With every unexpected death there's someone who'll feel the pain most. A December night, minus five on the scale and a blizzard on the way, and a light has gone out in someone's life. For me this is a stressful situation as I gather my thoughts, try to follow protocol, hoe I'm not forgetting things, concentrating on doing a good job, and keeping new colleagues under my wing. We are not the only people present. There is a newly bereaved brother. He is keeping up appearances, answering stupid questions, trying to be helpful. The realisation has not yet kicked in. The loneliness of someone alone in the country will not manifest itself for a few hours.
Hours pass as officious feet trudge muddy footprints through the hallway, radios bleep, hard male voices converse mixed with hushed tones at appropriate moments, occasional, accidental, stifled bursts of laughter break out. Hustle and bustle is everywhere, paperwork flows. Finally it is all over.
There is a week until Christmas. What would have been family affair has suddenly turned into a void. With any luck there may be a friend or colleague who will take pity. I hope so for his sake. I pass on final information about the coroner, mortuary, an apology that due to health and safety we cannot clean up the mess in the now silent living room. I mutter a limp euphemism about this not being pleasant. With an effort I look him in the eye, attempt a smile, which I hope conveys something approaching empathy, and, ridiculously, my final words are almost as if I'm saying goodbye to a mate after a pint. "Take care."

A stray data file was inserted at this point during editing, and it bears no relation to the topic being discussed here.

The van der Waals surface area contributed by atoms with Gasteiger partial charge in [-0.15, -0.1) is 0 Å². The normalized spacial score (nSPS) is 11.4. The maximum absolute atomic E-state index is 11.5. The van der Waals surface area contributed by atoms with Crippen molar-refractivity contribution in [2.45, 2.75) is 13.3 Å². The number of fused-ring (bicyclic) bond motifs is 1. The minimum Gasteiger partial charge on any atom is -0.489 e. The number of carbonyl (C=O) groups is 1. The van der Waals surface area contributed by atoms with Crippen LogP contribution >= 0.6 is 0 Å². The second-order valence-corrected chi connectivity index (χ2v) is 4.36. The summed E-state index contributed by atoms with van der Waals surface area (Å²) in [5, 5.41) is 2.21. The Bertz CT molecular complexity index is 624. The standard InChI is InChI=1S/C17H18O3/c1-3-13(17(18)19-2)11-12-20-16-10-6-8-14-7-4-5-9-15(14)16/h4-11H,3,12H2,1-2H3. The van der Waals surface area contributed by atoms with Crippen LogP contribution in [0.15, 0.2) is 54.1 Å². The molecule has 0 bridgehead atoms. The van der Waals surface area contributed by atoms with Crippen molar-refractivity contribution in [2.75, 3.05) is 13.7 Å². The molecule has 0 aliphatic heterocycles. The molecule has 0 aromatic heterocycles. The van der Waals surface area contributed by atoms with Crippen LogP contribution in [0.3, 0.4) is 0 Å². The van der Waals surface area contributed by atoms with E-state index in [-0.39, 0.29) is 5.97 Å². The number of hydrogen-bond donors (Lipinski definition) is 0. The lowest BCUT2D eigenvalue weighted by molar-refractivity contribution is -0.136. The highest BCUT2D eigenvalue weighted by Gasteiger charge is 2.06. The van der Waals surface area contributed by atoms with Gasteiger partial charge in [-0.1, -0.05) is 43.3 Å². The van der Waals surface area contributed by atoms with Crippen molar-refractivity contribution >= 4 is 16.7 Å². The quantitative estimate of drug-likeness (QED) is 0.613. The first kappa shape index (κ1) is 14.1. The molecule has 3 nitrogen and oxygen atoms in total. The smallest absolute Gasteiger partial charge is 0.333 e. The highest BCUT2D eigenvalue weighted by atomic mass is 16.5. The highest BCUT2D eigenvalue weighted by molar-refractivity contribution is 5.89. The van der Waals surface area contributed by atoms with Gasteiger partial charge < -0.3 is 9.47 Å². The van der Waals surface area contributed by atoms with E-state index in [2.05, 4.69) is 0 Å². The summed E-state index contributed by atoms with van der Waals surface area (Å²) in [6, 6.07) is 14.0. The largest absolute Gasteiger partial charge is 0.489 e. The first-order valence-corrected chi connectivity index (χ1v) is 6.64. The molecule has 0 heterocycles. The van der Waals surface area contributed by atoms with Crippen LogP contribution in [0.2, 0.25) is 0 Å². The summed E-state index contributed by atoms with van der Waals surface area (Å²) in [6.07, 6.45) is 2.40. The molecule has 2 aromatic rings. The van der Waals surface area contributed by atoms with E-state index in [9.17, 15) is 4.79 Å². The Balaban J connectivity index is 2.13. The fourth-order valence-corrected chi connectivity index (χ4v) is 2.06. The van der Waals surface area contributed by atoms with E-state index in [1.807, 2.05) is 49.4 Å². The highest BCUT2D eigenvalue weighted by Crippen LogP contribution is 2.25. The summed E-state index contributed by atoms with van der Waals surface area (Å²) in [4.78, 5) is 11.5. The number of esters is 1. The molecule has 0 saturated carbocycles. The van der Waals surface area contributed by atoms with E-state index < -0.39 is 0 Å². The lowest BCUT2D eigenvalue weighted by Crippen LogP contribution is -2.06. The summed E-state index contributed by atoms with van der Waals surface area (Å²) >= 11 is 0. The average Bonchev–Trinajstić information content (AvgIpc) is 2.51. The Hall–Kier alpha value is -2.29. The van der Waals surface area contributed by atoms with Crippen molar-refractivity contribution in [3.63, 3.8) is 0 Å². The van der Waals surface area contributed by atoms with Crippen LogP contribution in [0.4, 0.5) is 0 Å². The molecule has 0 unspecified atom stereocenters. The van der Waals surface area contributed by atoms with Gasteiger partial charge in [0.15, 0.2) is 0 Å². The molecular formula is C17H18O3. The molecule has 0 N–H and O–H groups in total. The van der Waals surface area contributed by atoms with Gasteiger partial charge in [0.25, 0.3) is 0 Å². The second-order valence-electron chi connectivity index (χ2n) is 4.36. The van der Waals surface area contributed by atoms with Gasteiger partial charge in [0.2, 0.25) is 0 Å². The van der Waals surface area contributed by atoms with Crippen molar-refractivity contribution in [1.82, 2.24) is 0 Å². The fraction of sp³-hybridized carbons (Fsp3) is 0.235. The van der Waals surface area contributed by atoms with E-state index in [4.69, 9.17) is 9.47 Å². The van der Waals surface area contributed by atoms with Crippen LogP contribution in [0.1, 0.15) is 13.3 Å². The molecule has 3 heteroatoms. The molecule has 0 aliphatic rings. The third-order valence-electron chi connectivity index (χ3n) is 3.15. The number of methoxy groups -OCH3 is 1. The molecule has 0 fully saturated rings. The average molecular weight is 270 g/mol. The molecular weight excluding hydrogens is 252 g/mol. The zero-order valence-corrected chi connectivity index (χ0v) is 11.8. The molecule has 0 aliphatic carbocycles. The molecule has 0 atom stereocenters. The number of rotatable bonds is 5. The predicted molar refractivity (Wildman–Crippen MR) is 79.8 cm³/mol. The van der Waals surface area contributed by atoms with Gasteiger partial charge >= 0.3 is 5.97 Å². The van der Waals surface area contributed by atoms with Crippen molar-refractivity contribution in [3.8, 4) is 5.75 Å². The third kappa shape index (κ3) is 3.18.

Suddenly the stony, glum resignation falters. I see shoulders slump. I know what this means. I shoo everyone out the front door and make sure not to look behind me as I pull the door shut. Some privacies are inviolable.
Hours later, nearing the end of a continuous 27-hour working day, hysterical exhaustion invading, I stare out from the window of a deserted, stifling twelfth floor over central London. Outside, nothing but a whiteout - the snowpocalypse descends. On an always-on radio somewhere on the other side of the bleak office, Chris Rea's "Driving Home for Christmas" comes on, and I have a little moment to myself which I am glad there is nobody with me to share.
A week later, it's Christmas night, and although I'm not really the praying type, that poor woman's lonely brother, who I'd never met and probably never will again, is in my thoughts. Christmas is no time to be alone.